Power Food Park

Some neighbors are protesting Power Food Park, which has two crucial zoning meetings this week. 

With the pace of large commercial and residential projects accelerating, a key city manager is urging those taking part in the process to speed up their reviews.

This may raise eyebrows among those who complain the city is “rubber stamping” projects, including ones neighbors vehemently oppose.

Nana Appiah, the city’s planning director, often plays the part of referee in a tug-of-war, with developers pulling on one side, to the chants of “Go go go!” and residents on the other side, insisting “No no no!”

Projects typically are reviewed by the Design Review and Planning and Zoning boards before being presented to City Council. Appiah was present at the Aug. 25 Planning and Zoning Board meeting, for example, during which two projects were opposed by residents. 

Twenty neighbors spoke out against a proposed industrial project near Thomas Road and Val Vista Drive.

Later at the same meeting, a rezoning was presented to allow Adobe Luxury Villas, billed as a condominium at Adobe and Recker roads.

Neighbor Jerry Kearsing’s comment read:

“To claim that the proposed project is a condominium project is a total lie. It is an apartment complex! This is smack dab in the middle of senior housing, so multifamily dwellings will be nothing more than an eyesore for the community.”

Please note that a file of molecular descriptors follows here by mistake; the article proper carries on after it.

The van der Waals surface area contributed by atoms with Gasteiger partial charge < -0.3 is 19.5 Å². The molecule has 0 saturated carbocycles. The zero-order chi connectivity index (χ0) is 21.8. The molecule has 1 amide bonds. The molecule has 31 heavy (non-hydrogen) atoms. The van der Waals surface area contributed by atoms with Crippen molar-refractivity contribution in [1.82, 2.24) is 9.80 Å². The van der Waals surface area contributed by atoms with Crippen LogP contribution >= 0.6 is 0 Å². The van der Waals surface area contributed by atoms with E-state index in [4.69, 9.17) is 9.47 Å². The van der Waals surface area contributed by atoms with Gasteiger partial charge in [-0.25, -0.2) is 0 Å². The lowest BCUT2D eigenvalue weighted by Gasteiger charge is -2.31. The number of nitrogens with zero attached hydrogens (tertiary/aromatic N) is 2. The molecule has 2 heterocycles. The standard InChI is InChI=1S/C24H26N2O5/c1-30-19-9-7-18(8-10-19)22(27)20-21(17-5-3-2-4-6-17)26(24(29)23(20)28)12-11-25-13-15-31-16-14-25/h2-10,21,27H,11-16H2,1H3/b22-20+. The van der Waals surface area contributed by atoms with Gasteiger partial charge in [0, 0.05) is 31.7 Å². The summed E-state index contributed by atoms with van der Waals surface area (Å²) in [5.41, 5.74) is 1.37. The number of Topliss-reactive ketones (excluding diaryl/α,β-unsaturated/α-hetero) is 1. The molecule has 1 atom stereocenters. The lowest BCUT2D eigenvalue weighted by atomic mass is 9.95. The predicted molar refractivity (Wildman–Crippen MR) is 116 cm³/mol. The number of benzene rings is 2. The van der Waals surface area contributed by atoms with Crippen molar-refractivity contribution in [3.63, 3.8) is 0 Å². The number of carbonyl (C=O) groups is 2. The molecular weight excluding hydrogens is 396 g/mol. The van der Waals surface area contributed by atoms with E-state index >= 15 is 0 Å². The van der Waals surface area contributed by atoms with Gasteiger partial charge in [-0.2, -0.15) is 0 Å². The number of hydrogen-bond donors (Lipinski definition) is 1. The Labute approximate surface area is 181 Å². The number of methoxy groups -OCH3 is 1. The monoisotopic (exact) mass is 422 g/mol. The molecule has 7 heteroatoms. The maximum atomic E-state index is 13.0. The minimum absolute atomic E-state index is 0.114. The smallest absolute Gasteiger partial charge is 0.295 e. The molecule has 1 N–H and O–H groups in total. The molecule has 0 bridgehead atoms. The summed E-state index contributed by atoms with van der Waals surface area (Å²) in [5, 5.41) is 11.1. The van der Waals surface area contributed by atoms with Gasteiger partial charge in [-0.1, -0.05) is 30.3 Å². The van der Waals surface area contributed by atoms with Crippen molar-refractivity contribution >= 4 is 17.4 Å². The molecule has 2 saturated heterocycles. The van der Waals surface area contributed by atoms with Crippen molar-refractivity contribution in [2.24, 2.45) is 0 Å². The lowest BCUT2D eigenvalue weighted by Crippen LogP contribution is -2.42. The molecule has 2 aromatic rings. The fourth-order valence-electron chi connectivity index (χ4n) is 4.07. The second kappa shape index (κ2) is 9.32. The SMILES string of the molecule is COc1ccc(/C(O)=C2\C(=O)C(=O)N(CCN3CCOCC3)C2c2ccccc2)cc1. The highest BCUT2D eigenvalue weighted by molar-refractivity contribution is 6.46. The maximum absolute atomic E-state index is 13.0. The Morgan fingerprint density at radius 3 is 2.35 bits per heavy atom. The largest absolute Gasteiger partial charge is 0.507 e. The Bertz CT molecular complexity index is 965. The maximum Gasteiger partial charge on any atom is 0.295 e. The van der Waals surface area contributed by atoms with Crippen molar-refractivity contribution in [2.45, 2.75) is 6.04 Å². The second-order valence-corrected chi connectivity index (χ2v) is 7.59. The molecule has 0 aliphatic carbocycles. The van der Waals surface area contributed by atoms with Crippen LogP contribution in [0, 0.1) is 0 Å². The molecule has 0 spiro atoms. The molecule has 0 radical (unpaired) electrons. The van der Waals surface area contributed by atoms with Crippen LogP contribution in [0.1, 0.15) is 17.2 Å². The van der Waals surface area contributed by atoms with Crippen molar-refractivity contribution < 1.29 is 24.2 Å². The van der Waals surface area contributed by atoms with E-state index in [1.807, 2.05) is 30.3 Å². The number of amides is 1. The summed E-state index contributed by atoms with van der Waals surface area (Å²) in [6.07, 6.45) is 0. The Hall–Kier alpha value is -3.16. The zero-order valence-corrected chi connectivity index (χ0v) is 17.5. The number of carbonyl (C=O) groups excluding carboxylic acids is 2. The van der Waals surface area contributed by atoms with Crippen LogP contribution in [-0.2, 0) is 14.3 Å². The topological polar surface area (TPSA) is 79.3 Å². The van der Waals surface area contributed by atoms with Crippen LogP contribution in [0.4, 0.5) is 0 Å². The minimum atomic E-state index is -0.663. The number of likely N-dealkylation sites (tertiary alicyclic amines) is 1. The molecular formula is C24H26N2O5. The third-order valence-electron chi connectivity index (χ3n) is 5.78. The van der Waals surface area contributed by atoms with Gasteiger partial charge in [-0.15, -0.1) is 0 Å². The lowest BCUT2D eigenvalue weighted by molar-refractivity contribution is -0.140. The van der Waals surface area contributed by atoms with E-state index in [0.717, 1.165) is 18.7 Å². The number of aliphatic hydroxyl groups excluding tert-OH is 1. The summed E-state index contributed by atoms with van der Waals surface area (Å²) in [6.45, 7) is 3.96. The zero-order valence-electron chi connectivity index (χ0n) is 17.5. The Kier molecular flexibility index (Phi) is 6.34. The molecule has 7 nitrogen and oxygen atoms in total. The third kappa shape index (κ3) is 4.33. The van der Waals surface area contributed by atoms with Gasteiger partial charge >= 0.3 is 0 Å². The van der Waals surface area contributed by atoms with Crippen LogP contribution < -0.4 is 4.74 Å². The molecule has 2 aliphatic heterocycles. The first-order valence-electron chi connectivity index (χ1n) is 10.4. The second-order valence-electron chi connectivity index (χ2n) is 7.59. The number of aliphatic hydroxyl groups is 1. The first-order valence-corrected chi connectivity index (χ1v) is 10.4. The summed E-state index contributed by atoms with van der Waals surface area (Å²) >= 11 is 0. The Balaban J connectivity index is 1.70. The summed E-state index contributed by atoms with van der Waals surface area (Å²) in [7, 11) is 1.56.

The P&Z Board unanimously approved both projects and several others in a meeting that lasted just over an hour.

That was nothing compared to the Design Review Board meetings Appiah also referees.

Those meetings typically last three to four hours. At a recent meeting, Appiah told the board this was a growing concern.

“Last month, I started this conversation with the board about ways to streamline the meetings because some of the feedback we get from the development community and staff and also council is, the length of the meetings is becoming a little bit unsustainable,” he said.

Appiah will preside on Wednesday over two meetings of particular importance to residents near Power Food Park: The Board of Adjustment is scheduled to meet at 10 a.m. and the Planning and Zoning Board meets at 3 p.m.

Both will take place at Council Chambers and both will consider plans related to the food truck park on North Power Road just south of East McKellips Road.

Owners of Power Food Park will appeal Appiah’s recent interpretation, which stated, “the current use of the property, primarily as a food truck park, does not conform to the requirements of the definition of Public Parks and Recreational Facilities.”

Owners David Darling and Ray Johnson will be asking for approval of their plans to expand the food truck park.

Appiah told the Tribune his “streamline” request to the Design Review Board is “part of a continuous process of improvement. That has been one of my major tasks.”